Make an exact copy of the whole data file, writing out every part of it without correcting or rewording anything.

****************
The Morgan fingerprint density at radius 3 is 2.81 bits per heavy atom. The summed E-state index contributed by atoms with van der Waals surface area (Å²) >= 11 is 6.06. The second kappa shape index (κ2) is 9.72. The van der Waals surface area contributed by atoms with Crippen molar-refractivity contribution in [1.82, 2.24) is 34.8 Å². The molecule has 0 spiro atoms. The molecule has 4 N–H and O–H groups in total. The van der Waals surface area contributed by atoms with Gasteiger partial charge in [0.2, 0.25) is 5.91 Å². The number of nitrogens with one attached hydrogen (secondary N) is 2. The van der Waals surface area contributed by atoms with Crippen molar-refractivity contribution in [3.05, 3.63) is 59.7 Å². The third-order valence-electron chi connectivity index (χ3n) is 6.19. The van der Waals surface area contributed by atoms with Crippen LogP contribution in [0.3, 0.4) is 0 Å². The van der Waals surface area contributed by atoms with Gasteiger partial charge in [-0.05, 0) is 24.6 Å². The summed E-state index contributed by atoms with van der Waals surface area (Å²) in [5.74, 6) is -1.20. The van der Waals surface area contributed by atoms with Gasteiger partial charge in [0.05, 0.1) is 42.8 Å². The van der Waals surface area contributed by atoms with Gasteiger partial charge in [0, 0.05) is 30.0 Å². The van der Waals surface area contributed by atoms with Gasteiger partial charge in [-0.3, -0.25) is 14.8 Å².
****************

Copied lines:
The Morgan fingerprint density at radius 3 is 2.81 bits per heavy atom. The summed E-state index contributed by atoms with van der Waals surface area (Å²) >= 11 is 6.06. The second kappa shape index (κ2) is 9.72. The van der Waals surface area contributed by atoms with Crippen molar-refractivity contribution in [1.82, 2.24) is 34.8 Å². The molecule has 0 spiro atoms. The molecule has 4 N–H and O–H groups in total. The van der Waals surface area contributed by atoms with Gasteiger partial charge in [0.2, 0.25) is 5.91 Å². The number of nitrogens with one attached hydrogen (secondary N) is 2. The van der Waals surface area contributed by atoms with Crippen molar-refractivity contribution in [3.05, 3.63) is 59.7 Å². The third-order valence-electron chi connectivity index (χ3n) is 6.19. The van der Waals surface area contributed by atoms with Crippen LogP contribution in [0.3, 0.4) is 0 Å². The van der Waals surface area contributed by atoms with Gasteiger partial charge in [-0.05, 0) is 24.6 Å². The summed E-state index contributed by atoms with van der Waals surface area (Å²) in [5.74, 6) is -1.20. The van der Waals surface area contributed by atoms with Gasteiger partial charge in [0.05, 0.1) is 42.8 Å². The van der Waals surface area contributed by atoms with Gasteiger partial charge in [0, 0.05) is 30.0 Å². The van der Waals surface area contributed by atoms with Gasteiger partial charge in [-0.3, -0.25) is 14.8 Å².